By Helen Barber
Multiple people are feared to have died in a tragedy near Essex after trying to cross UK waters from France in a dinghy earlier last week. Sadly, as many as three people were unable to be accounted for. At the end of October, two men, both Somali nationals, were rescued off the Essex coast but further searches for any remaining survivors have now been abandoned.
This comes after recent news circulating in the past weeks about how UK Border Force staff - who push back the boats of asylum seekers - could be given immunity from conviction over refugee deaths, officials have confirmed. In the controversial new Borders Bill, the home secretary is aiming to introduce a provision that would grant officials legal protection if a person was found to have drowned during their operations, while existing regulation state that officials would be at risk of facing prosecution if an asylum seeker was found to be endangered or to have drowned
Last month, the Home Office announced that it was training Border Force guards to carry out “turn-around” tactics at sea. However, the Border Force is now refusing to enact the home secretary's plan to turn back migrant boats, repeatedly rejecting requests by the Home Office to implement the approach, due to fears that it will result in the death of even more people at sea.
Similarly, recent allegations of refugee pushbacks carried out on Greek waters have arisen and, according to the UN Human RightsOoffice spokesperson, in recent times there has been ‘mounting evidence’ of pushbacks of refugees from Greece to Turkey.
Speaking at a press conference about the recent tragedy of the sinking of a dinghy off the island of Chios that cost the lives of four children, the Migration and Asylum Minister Notis Mitarachi announced that he has requested for these reported pushbacks to be investigated by Greece’s National Transparency Authority. Commenting on that tragedy, he observed that “it highlights the cruel reality of migrants’ exploitation by criminal gangs in the Aegean Sea.”
When speaking at a U.N. press conference, U.N. High Commissioner for Human Rights (ONCHR) spokesperson Marta Hurtado, said: "pushbacks are illegal under international law and should not happen.”
Greece’s illegal practice of using pushbacks have repeatedly been censured by human rights groups for the reason that such tactics breach international law by putting vulnerable people, including women and children, in danger; yet such incidents keep recurring.
A delegation of the LIBE Committee (the European Parliament's Civil Liberties, Justice and Home Affairs Committee), made up of 7 Members of the European Parliament (MEPs), recently spent three days in Athens and on the island of Samos to hold talks with Greek officials, NGOs and to examine the situation for refugees on the ground. In the joint-news conference held at the end of the visit, Lopez Aguilar (chair of the LIBE Committee) said that: “Illegal pushbacks must not happen in the European Union, they have no place in the EU law.”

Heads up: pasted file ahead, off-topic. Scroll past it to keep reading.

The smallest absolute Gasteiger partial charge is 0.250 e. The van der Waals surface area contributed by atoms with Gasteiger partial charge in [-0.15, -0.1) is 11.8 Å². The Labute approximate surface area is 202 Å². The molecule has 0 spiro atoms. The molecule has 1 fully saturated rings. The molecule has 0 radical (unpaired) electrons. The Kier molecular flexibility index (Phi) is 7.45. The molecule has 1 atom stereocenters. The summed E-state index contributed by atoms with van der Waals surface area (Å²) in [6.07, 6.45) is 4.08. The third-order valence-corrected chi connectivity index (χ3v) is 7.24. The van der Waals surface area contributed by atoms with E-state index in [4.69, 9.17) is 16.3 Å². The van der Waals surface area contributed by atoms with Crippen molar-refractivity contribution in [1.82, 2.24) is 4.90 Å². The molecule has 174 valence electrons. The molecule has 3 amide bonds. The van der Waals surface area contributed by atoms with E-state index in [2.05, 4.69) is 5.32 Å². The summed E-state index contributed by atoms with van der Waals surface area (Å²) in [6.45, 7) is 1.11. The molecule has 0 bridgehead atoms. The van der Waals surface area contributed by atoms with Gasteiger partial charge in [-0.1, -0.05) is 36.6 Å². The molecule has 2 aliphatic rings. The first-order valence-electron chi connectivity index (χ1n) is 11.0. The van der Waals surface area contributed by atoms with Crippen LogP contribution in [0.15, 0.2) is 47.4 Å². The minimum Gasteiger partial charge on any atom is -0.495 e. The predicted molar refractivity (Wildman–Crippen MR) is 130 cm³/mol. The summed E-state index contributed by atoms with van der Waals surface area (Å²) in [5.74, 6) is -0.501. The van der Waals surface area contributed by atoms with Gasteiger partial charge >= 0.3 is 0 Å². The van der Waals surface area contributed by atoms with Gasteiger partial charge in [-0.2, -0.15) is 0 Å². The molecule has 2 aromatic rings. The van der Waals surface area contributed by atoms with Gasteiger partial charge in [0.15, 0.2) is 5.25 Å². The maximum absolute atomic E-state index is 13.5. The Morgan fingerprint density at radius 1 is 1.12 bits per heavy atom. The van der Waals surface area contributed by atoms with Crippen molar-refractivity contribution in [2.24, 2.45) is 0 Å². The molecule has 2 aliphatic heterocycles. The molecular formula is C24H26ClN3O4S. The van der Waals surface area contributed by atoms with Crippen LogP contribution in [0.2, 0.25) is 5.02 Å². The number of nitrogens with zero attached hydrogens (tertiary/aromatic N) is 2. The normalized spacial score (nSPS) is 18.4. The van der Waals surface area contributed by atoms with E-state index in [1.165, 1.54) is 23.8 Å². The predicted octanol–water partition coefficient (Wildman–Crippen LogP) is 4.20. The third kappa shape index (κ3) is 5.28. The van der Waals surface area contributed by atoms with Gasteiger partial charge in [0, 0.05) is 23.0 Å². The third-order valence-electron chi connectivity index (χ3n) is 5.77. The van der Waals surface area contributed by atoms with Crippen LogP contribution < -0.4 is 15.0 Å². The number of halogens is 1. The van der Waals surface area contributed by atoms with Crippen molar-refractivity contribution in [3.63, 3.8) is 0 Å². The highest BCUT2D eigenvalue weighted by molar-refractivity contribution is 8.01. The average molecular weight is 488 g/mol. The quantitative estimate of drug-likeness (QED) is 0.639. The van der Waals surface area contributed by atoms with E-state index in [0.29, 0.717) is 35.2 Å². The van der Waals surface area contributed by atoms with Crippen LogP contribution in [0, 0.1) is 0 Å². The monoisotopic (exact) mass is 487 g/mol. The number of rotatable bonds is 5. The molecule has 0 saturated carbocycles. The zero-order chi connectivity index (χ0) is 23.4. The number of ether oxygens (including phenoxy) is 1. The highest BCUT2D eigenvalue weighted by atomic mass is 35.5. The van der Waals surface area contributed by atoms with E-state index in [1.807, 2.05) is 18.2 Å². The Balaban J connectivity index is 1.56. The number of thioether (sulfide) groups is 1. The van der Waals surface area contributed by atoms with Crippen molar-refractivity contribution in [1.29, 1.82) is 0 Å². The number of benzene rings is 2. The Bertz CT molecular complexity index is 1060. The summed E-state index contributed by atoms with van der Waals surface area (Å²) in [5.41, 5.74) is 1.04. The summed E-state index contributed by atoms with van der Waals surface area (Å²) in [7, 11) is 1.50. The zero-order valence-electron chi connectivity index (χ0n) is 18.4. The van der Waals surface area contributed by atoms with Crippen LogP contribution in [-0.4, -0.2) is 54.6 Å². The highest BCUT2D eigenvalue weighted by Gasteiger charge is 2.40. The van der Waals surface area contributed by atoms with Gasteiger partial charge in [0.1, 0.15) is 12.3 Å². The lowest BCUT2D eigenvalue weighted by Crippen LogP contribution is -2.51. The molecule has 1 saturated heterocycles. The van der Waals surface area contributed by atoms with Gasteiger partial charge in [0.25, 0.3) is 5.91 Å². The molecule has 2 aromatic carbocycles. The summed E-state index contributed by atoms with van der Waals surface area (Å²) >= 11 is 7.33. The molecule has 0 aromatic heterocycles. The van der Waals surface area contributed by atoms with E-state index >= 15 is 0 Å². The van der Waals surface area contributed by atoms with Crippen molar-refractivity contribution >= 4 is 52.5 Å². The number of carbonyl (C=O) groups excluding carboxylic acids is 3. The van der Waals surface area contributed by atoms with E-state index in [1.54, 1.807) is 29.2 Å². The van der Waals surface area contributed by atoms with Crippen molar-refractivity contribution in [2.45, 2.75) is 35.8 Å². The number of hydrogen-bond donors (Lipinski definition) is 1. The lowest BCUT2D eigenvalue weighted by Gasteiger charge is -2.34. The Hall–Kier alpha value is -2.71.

Through a joint investigation carried out by leading European media outlets released last month, it was revealed that pushback tactics - including evidence of Greek police thwarting and disabling refugee boats in the Aegean- by security forces have been systematically used in various EU countries and that represent a breach of EU and international humanitarian law.
Greece is not, however, the only EU country to be using pushback operations to turn away people on the move. Earlier in the year, an analysis by the Guardian revealed that EU member states have been using these illegal operations to pushback at least 40,000 asylum seekers crossing the EU borders during the pandemic.
Moving to the northern borders of the European Union, In the midst of a deepening humanitarian crisis at Poland’s border, the Polish parliament last month legalised pushbacks of asylum seekers from its borders. Moreover, not only is this an open breach of international humanitarian law, but it also allows border guards to immediately expel people on the move who have crossed the Belarus-Poland border via irregular routes.
Poland is also planning to build a €350m permanent barrier on the Belarusian border, Infomigrants has heard. The wall is expected to replace the temporary barbed wire that currently marks much of the border, and will come with a “surveillance system of cameras and movement sensors”.
Human rights groups and activists have accused Poland of pushing back refugees for months, warning that this new legislation will lead to potential mass deaths along the border.
Eve Geddie, director of Amnesty International's European institutions office, said: “Forcing people back who are trying to claim asylum without an individual assessment of their protection needs is against European and international law.”
We at EuropeMust Act are deeply concerned by the widespread use of pushbacks in various European countries. The provisions to protect Border Force staff from prosecution and the legalization of pushbacks by Poland represent a breach of the fundamental right to asylum.
We strongly condemn the EU’s use of illegal and violent pushback operations - and maintain that it is only through the provision of safe and legal pathways that more unnecessary tragedies can be avoided.
Use your voice to contact your national and European representatives, and especially the members of the LIBE Committee, to ask for the establishment of an independent border monitor mechanism to investigate pushbacks allegation and violations of fundamental rights.